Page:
ON tiny plots of land perched on mountain slopes, Haiti's peasants scratch out a worsening existence.
The more they cultivate, the more their thin soil erodes. The more children they have, the more this over-populated countryside suffers. Changes to this equation exist, development and agricultural experts agree, but they involve changing hearts and minds rather than fields and fertilizer.
``A lot of the physical problems are tied into social problems,'' says Ron Bluntschli, an agronomist who has spent many years working with Haitian peasants. ``Being uneducated, they have never been able to adapt.''
Fortunately, there are some villages where conditions have begun to change. Here in Dekosye, a small village in the country's northwestern mountains, Lucusevere Decius walks through sorghum plants to show off the bottom of a ravine.
``At first this was very deep,'' says Mr. Decius, a farmer who serves as a program monitor to help other farmers.
Three years ago, he built a rock wall to retain the soil. Then, he built other rock walls, reinforced with newly planted trees, until today his sloping field has 10 soil-conservation barriers and far better yields.
The results are impressive. Instead of averaging a harvest totaling 10 marmites, he brings in 40 to 50, he says. (A marmite a ceramic pot about the size of a can of paint.) But the program, sponsored by the Free Methodist Church and assisted in technical matters by the Mennonite Central Committee, has had a limited reach.
While Decius and the program's other monitors are taking advantage of the new methods, most of the farmers they are supposed to teach have not. Only about 80 families in the valley have taken part in this program.
The reason is that the new systems require more work. ``The farmers are more resistant,'' says Pady Isaac, an agricultural assistant with the Free Methodist program. ``The traditional systems are easier.''
Key to changing the peasants' attitudes are the creation of new peasant organizations and the reformation of older groups, forced to disband because of military repression.
Haiti's rulers have rarely, if ever, supported widespread rural development. But during the last three years, official neglect turned to actual repression as the ruling generals, who seized power in 1991, persecuted leaders of rural organizations because they might constitute a political threat.
With the return of democratic rule, rural Haitians can organize again. Peasant leaders are returning to the countryside.
Development officials from the US Agency for International Development (USAID) to independent church groups agree that rural cooperatives need to form so that farmers can have access to low-cost credit, seed, and supplies in bigger, lower-priced volumes.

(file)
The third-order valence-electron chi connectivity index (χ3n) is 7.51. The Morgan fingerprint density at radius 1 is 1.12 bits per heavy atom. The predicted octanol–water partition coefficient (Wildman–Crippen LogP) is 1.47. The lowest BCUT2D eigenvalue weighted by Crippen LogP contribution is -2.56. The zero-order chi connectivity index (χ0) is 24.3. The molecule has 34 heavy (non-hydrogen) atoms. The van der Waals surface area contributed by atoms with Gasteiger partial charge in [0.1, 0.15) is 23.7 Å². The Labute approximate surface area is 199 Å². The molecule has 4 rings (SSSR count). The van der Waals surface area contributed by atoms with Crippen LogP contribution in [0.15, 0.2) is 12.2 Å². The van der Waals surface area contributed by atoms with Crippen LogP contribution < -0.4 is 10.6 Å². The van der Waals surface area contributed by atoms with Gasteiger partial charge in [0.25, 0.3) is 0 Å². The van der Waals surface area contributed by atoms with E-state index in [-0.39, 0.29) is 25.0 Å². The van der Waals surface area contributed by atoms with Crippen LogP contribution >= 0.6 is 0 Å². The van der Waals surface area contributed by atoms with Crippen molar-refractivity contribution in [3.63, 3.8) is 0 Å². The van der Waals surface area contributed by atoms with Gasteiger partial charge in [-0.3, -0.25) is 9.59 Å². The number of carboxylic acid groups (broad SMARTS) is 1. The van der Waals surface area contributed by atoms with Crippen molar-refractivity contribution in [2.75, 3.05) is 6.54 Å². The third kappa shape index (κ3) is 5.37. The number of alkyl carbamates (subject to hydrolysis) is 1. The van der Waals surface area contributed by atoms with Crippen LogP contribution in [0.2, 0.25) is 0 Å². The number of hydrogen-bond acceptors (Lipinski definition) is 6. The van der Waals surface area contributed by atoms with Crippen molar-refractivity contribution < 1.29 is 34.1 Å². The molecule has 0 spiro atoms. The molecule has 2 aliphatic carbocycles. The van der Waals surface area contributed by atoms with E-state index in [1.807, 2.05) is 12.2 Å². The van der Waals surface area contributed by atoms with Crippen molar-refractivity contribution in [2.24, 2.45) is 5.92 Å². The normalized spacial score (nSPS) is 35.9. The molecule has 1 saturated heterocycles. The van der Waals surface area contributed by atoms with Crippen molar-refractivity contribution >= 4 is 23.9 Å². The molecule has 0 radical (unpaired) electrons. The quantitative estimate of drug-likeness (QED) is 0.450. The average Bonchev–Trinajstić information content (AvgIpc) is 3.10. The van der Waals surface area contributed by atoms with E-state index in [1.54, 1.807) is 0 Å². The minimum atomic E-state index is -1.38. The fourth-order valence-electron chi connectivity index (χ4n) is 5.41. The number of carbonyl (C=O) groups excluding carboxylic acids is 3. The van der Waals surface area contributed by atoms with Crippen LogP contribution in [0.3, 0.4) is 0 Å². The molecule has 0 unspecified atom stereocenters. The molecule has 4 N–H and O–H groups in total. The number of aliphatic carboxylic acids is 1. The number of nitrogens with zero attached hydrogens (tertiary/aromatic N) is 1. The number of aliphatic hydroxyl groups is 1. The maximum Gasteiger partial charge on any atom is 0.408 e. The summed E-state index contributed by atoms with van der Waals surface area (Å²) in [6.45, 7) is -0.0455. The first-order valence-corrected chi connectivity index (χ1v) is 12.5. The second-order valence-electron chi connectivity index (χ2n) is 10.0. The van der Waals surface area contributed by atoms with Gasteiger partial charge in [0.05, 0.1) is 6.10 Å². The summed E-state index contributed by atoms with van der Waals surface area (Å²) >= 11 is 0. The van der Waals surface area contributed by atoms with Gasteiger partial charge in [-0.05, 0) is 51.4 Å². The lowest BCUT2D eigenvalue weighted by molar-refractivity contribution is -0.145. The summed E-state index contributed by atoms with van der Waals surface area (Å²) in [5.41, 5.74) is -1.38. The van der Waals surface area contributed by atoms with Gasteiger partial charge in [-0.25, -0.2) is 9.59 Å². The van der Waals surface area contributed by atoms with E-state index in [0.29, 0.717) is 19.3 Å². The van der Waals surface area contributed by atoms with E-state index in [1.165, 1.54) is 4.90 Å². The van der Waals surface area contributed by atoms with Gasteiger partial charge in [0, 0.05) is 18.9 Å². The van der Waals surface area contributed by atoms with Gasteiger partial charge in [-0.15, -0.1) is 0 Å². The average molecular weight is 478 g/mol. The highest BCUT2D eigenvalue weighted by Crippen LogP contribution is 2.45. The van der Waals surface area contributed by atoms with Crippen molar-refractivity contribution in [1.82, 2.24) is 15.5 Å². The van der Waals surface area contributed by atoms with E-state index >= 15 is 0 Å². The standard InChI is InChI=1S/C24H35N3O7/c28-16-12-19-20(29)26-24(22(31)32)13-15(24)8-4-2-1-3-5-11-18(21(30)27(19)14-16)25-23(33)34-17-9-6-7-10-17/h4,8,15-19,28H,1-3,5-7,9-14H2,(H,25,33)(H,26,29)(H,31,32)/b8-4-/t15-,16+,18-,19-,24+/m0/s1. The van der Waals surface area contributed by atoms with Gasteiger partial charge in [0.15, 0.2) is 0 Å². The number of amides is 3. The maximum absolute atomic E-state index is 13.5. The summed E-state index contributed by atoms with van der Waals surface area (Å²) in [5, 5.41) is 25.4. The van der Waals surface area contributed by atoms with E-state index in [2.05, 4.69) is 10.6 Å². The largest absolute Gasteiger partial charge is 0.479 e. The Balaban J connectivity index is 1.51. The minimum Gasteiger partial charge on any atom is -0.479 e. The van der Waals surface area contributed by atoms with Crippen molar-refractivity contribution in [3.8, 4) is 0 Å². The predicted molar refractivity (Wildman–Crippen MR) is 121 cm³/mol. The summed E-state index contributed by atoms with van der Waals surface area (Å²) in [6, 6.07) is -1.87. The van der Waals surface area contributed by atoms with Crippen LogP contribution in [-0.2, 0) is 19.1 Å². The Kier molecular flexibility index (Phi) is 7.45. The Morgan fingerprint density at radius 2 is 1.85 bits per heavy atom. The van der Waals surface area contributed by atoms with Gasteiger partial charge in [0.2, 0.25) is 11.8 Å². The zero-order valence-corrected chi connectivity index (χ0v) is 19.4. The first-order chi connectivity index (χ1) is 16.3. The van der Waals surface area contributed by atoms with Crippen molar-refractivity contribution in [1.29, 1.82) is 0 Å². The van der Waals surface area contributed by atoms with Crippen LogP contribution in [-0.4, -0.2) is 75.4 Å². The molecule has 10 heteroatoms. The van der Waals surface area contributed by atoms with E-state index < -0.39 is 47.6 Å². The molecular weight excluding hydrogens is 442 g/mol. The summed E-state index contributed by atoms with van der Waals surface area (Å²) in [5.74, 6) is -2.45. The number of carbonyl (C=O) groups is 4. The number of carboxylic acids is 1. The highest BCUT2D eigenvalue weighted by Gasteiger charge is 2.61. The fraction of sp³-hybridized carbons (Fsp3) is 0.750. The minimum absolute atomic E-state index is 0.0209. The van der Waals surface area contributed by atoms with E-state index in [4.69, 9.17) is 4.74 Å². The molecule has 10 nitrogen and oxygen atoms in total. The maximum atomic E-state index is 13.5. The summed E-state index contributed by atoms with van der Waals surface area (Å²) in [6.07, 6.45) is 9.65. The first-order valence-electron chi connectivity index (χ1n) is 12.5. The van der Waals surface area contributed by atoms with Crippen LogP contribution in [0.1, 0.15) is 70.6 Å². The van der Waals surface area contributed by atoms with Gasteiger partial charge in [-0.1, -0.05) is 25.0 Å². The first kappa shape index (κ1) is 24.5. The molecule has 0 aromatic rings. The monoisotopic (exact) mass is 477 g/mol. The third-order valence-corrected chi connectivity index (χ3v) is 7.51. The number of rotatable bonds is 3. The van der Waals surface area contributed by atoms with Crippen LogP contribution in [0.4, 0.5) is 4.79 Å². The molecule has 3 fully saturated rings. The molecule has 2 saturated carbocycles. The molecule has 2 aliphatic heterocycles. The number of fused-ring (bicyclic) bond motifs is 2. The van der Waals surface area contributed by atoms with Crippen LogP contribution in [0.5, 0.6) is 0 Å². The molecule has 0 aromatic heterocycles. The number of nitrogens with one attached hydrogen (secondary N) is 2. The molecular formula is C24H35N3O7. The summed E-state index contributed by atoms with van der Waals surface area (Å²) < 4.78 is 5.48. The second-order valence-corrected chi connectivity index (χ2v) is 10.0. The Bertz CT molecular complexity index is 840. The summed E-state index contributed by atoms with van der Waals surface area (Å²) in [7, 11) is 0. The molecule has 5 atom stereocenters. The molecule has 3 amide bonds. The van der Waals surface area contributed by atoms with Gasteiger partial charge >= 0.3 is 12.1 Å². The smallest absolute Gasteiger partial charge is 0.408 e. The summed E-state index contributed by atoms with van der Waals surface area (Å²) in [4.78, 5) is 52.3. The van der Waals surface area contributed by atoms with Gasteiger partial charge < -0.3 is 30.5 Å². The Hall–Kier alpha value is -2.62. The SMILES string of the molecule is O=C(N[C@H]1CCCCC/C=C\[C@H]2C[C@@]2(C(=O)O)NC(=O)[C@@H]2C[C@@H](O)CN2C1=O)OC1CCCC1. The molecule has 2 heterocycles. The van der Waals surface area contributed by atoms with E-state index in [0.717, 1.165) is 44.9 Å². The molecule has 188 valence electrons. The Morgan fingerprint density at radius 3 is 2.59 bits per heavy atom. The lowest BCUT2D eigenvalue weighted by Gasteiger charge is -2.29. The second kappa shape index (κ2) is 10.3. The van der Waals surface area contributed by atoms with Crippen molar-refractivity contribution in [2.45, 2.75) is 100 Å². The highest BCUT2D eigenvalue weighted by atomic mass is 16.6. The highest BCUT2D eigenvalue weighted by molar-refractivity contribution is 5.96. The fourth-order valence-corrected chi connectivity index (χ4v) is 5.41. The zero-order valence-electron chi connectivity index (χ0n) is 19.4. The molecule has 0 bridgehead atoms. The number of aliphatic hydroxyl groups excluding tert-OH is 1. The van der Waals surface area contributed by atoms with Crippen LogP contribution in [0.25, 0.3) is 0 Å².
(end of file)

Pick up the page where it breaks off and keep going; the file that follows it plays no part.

While some agronomists, such as Mr. Bluntschli, prefer these small-scale efforts, other development officials are eager for larger projects.
To the east of Dekosye, in the town of Pignon, a Haitian-American doctor returned to Haiti in 1983 to build a local hospital that now has a $1 million annual budget. The hospital has served as a catalyst for other projects and organizations here: a well-drilling program, a youth club, 55 women's clubs, and a small reforestation project.
Reforestation is key to Haiti's rural recovery because the soil erodes down mountain sides without the trees. A century ago, an estimated 40 to 50 percent of Haiti had forest cover. Today, only 2 percent does. And the situation is worsening.
USAID estimates average Haitians use six trees a year for fuel or contruction, far outstripping the reforestation capacity of aid organizations. Large-scale reforestation projects closed down after the military's 1991 coup.
The project at Pignon is the only one left in the northern part of the country, says Neil Van Dine, a community-action administrator in Pignon. It sold 20,000 to 25,000 trees this year to peasants at a subsidized price. But that is only one tenth of the trees that a Pan American Development Foundation project used to give away in this area.
Controlling erosion and boosting production are only part of the solution to the rural crisis. Another problem is land ownership. Most farmers don't have legal title to their land and, thus, cannot buy and sell property to create larger, more economically viable farms.
``When you buy a piece of land, you are never quite sure that you have clear title to it,'' says Morgan Gilbert, acting head of USAID's office of economic growth in Haiti. ``That's a fairly fundamental legal problem that's going to have to be resolved.''
Eventually, development officials agree, fewer people should be farming Haiti's over-burdened mountains. But how to accomplish this is the subject of some debate.
Some aid organizations such as USAID and the World Bank want to intensify cash-crop production in the plains and cut back the food grown locally in the mountains.
Others think that the small-scale Dekosye project - which boosts production now in the hopes that in a few years a better-fed, better-educated peasant can leave the farm to find a manufacturing or other nonagricultural job - is more successful.
Within four or five generations, says the agronomist in Haiti, ``this country will not support these populations in the hilly areas.''